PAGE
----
The following contains spoilers for Park Chan-wook’s 2003 film, Oldboy. Proceed with caution.
Oh Dae-su has a story to tell. Dangling a man by his tie over the side of a building, a strange man with a stranger haircut sees this as the best time of any to start opening up. He wants his newfound companion to know who he is. He wants him to know his name. It is only the film’s first few minutes and director Park Chan-wook has already provided audiences with one of the most tantalizing character introductions in modern cinema. But for Mr. Park, the introduction is a long time coming.
New Korean Cinema, like the films of La movida madrileña in Spain and many waves before that, was born out of a time of great cultural change. South Korea, recently democratic for the first time in 16 years, had to reconfigure itself. Like Oldboy’s protagonist, Oh Dae-su, it was thrust back into the world to which it had long been removed. It is this shared plight that makes Oldboy the defining film of New Korean Cinema. In Oh Dae-su, Park made a character of a country, and in doing so captured the newfound freedom and anxiety of South Korea more effectively — and explicitly — than anything else before it.
One of the most famous scenes from Oldboy arrives in the first act, when Oh Dae-su, newly released from an enigmatic prison where he’d been held for 15 years, goes to a sushi restaurant. There he meets Mi-do, a female sushi chef he once saw on TV, and the closest thing Oldboy has to a femme fatale. Oh Dae-su tells Mi-do that he wants to eat “something alive”. She serves him a plate of octopus, but before she can slice it up, Oh Dae-su has grabbed the creature by the head, proceeding to eat the whole thing in as close to a single bite as physically possible. While the scene garnered its reputation for the sensationalism of seeing a man eat a live octopus, what makes it so thematically resonant is how literally it presents South Korea’s journey.
“Long time, no see,” Mi-do tells Oh Dae-su, in one of the first exchanges between the pair — to which Oh Dae-su replies, “This is my first time here”. Park shoots both of them in medium close-up, with Oh Dae-su straight on and Mi-do slightly canted. Mi-do is forcing Oh Dae-su to question his place in the world, and her framing reflects that shift in understanding. Has Oh Dae-su been here before? Does he not remember it, or did it never happen at all? This exchange plants the seed for the longer arc between Mi-do and Oh Dae-su, and will later act as a clue to the film’s ultimate “twist”. However, the exchange also reflects the slippery place that Oh Dae-su occupies in the world: He has been there before and he hasn’t. Maybe Oh Dae-su is correct that he has never been to this specific restaurant before, but he has been in this world before — as a different person. Now, everywhere he goes, it is for both the first time and the millionth time. Like South Korea, he is navigating a world that he once knew, but as a different person. The outside world recognizes him, but he does not recognize the world.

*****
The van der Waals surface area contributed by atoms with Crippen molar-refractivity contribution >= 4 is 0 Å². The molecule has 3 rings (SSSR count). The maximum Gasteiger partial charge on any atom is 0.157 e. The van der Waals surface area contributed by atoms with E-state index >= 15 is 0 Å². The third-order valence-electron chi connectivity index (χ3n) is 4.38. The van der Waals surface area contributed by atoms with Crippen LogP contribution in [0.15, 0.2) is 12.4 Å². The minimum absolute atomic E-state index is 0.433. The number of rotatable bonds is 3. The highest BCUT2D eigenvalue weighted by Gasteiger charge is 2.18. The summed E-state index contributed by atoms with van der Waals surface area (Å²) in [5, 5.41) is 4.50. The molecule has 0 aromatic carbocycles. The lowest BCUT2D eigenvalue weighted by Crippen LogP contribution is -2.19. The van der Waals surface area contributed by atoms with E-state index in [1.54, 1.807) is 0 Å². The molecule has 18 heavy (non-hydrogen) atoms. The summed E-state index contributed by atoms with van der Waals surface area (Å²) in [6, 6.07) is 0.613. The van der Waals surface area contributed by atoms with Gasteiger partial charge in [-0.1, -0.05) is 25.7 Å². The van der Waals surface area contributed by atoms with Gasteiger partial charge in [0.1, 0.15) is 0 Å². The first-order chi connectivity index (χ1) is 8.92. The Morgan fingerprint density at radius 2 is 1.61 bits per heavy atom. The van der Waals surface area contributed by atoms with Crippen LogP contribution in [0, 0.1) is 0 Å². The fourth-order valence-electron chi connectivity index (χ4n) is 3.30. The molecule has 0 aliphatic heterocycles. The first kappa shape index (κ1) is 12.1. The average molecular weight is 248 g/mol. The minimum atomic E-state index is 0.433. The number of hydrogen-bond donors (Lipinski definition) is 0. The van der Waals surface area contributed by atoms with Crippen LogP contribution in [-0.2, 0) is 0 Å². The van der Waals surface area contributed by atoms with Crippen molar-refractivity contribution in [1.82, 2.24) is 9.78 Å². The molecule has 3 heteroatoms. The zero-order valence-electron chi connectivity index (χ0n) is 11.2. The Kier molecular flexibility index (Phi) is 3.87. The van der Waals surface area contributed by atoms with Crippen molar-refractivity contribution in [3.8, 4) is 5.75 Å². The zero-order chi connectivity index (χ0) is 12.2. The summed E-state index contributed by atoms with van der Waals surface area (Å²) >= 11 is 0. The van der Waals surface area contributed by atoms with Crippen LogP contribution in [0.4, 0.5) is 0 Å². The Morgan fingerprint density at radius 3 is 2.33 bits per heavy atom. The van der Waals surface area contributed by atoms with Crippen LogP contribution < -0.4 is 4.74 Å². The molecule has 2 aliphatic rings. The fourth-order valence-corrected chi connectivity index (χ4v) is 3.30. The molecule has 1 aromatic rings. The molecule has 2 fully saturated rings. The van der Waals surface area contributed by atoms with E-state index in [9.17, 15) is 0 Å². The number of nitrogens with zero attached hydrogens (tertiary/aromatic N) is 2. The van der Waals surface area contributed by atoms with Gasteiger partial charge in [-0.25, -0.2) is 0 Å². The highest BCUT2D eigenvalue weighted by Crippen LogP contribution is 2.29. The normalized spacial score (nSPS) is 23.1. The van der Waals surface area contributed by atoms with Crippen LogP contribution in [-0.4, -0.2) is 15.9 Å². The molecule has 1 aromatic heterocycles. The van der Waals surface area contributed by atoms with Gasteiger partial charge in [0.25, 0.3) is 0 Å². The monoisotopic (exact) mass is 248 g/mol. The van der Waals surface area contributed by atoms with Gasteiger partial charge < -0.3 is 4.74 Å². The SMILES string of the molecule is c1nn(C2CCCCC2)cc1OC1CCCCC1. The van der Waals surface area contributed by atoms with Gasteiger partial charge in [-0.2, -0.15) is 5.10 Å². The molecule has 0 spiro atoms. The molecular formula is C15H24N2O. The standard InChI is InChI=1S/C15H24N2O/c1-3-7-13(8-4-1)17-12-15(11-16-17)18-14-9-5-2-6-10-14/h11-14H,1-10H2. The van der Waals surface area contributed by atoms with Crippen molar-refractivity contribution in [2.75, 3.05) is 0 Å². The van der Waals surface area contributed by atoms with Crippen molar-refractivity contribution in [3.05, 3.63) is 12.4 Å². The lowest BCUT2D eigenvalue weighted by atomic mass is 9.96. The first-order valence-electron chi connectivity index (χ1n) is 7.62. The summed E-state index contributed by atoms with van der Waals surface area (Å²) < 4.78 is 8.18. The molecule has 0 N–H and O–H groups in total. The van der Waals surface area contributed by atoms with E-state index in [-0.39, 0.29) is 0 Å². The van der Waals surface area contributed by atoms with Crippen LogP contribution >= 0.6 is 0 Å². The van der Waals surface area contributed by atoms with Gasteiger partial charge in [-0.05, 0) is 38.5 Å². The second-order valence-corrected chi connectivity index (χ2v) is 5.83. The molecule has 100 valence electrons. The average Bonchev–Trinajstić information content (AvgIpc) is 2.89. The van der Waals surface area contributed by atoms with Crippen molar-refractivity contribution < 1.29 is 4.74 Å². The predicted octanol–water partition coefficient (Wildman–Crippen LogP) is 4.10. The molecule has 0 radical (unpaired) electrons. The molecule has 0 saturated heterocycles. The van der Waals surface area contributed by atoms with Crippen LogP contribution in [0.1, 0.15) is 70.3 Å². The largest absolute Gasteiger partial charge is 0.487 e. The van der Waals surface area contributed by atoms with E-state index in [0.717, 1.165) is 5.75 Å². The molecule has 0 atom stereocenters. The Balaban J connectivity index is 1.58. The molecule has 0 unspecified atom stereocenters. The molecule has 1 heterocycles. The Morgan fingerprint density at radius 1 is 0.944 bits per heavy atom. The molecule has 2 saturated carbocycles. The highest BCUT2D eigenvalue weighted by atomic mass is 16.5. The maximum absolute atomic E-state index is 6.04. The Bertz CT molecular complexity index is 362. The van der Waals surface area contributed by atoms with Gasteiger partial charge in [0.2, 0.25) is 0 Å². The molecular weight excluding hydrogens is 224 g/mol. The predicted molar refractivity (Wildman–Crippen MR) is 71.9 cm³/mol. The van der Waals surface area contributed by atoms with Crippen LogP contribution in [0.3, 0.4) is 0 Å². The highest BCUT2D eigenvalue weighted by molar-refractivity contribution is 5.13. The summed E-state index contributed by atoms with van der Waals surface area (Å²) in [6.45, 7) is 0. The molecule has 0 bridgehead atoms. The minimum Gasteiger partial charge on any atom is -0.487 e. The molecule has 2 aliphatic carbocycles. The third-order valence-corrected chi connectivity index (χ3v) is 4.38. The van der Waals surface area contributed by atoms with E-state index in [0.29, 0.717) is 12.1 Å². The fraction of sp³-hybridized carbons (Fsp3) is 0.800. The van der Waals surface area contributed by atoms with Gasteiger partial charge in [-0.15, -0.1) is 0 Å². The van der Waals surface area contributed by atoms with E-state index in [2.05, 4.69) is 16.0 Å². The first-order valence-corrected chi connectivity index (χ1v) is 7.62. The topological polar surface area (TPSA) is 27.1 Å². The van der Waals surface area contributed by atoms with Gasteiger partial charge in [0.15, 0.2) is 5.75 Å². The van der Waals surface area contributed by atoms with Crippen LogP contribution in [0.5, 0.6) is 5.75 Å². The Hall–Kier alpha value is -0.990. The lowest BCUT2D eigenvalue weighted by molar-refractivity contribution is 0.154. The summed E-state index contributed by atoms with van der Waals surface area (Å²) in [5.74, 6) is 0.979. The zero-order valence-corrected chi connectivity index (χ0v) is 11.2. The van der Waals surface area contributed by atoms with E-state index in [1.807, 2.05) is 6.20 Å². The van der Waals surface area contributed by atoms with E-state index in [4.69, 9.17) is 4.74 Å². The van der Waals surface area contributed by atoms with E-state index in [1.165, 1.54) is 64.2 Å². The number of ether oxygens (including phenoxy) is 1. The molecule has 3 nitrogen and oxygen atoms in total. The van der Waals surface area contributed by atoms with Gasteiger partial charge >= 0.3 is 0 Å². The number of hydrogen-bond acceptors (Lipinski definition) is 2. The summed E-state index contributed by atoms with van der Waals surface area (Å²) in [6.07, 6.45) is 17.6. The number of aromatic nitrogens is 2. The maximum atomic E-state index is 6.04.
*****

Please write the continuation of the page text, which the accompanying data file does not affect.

As Mi-do and Oh Dae-su talk, the camera slowly pulls out, revealing more of the restaurant. Park is often a fan of a moving camera, preferring to arrive at his shots by traveling over a scene rather than cutting away. In Oldboy, his roaming camera gives a sense of constant evolution and unsteadiness. Oh Dae-su the man, and his place in the world, is constantly changing. There’s a sense that it could go in any directing, and at any moment. Here, the movement signals a moment of peace. Oh Dae-su, previously shot in close-up, is finally given some breathing room. It is optimistic, and ultimately false, as Oh Dae-su’s phone — given to him by a stranger a few moments prior — finally rings. As Oh Dae-su talks, the camera pushes back in, retaking any space it had given. The world, and the sense of threat, is closing back in on him. This phone call introduces us to Oldboy’s villain, Lee Woo-jin, the looming, unseen face of Oh Dae-su’s suffering.
North Korea, separated by a wall, has always loomed over South Korea as a threat, almost never seen but always felt. Its proximity to its brother country is one of the main causes of South Korea’s problems, and when it entered its Sixth Republic in 1987, it had hoped to finally put that problem behind it. In 1990, North Korea accepted a proposal for exchange between the two countries, and in 1991, the two Koreas entered the United Nations together. But at the time of Oldboy’s release in 2003, the newfound peace between the two was on shaky ground.
Park, in the press coverage for Oldboy, has been very explicit about the meaning behind the infamous octopus scene: Oh Dae-su, secluded from other living beings for so long, wants to eat something alive in order to feel life again. But what intrigues — and falls more squarely within the cultural narrative — is how Oh Dae-su eats the octopus. In other words, violently, entirely, and without any semblance of manners. And then, with the touch of Mi-do’s cold hand, he is out, a stray tentacle still wiggling on the plate. The camera pulls back out; the space has been regained. Finally, with his first moment of human contact, Oh Dae-su can breathe again.
If Oh Dae-su is to represent South Korea, then the question we’re left with is what does Oldboy say, if anything, about the country’s future? As a film, Oldboy is violent, brutal, often bordering on nihilistic. It is unlikely that anyone could classify it as an easy watch. But after everything Oh Dae-su has been through, he is offered a small bit of hope: an ability to restart. The hypnotist takes away his memories of what has happened, and he is free, finally. Maybe that is what Park Chan-wook hopes for his country. A new country, unburdened by past pain, forging its way through a wide, open world. In the works of Mr. Park, it might be his most hopeful yet.